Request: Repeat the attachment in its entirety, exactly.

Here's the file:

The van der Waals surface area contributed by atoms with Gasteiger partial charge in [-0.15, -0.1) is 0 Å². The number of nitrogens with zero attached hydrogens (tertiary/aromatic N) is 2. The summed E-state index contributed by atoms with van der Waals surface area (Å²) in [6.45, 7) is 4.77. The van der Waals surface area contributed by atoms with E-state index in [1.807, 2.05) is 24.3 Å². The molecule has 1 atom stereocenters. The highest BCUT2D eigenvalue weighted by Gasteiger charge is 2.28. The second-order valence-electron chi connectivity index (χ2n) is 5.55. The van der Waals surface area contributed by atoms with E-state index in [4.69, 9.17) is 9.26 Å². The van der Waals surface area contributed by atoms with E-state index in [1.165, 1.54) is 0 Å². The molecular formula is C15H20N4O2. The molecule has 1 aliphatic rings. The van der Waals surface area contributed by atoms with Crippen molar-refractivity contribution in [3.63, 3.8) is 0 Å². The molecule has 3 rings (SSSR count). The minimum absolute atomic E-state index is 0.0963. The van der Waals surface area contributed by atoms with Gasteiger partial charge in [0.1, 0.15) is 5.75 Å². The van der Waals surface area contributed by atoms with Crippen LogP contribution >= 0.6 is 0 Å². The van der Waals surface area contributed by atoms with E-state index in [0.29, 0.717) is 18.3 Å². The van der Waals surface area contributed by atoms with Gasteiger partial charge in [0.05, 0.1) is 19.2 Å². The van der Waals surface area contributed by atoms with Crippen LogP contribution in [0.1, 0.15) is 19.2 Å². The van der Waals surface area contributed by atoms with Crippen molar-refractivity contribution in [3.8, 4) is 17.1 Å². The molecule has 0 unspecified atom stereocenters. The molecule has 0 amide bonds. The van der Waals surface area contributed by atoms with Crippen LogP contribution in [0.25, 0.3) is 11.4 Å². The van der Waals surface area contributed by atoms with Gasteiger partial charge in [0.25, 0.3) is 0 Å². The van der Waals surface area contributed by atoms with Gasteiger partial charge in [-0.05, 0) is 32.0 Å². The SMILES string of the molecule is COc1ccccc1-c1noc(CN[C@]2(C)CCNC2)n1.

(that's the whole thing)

The van der Waals surface area contributed by atoms with Gasteiger partial charge in [-0.15, -0.1) is 0 Å². The number of nitrogens with zero attached hydrogens (tertiary/aromatic N) is 2. The summed E-state index contributed by atoms with van der Waals surface area (Å²) in [6.45, 7) is 4.77. The van der Waals surface area contributed by atoms with E-state index in [1.807, 2.05) is 24.3 Å². The molecule has 1 atom stereocenters. The highest BCUT2D eigenvalue weighted by Gasteiger charge is 2.28. The second-order valence-electron chi connectivity index (χ2n) is 5.55. The van der Waals surface area contributed by atoms with E-state index in [4.69, 9.17) is 9.26 Å². The van der Waals surface area contributed by atoms with E-state index in [1.165, 1.54) is 0 Å². The molecular formula is C15H20N4O2. The molecule has 1 aliphatic rings. The van der Waals surface area contributed by atoms with Crippen molar-refractivity contribution in [3.63, 3.8) is 0 Å². The molecule has 3 rings (SSSR count). The minimum absolute atomic E-state index is 0.0963. The van der Waals surface area contributed by atoms with Gasteiger partial charge in [0.1, 0.15) is 5.75 Å². The van der Waals surface area contributed by atoms with Crippen LogP contribution >= 0.6 is 0 Å². The van der Waals surface area contributed by atoms with E-state index in [0.29, 0.717) is 18.3 Å². The van der Waals surface area contributed by atoms with Gasteiger partial charge in [0.05, 0.1) is 19.2 Å². The van der Waals surface area contributed by atoms with Crippen LogP contribution in [0.1, 0.15) is 19.2 Å². The van der Waals surface area contributed by atoms with Crippen molar-refractivity contribution in [3.8, 4) is 17.1 Å². The molecule has 0 unspecified atom stereocenters. The molecule has 0 amide bonds. The van der Waals surface area contributed by atoms with Crippen LogP contribution in [0.25, 0.3) is 11.4 Å². The van der Waals surface area contributed by atoms with Gasteiger partial charge in [0.25, 0.3) is 0 Å². The van der Waals surface area contributed by atoms with Gasteiger partial charge in [-0.05, 0) is 32.0 Å². The SMILES string of the molecule is COc1ccccc1-c1noc(CN[C@]2(C)CCNC2)n1.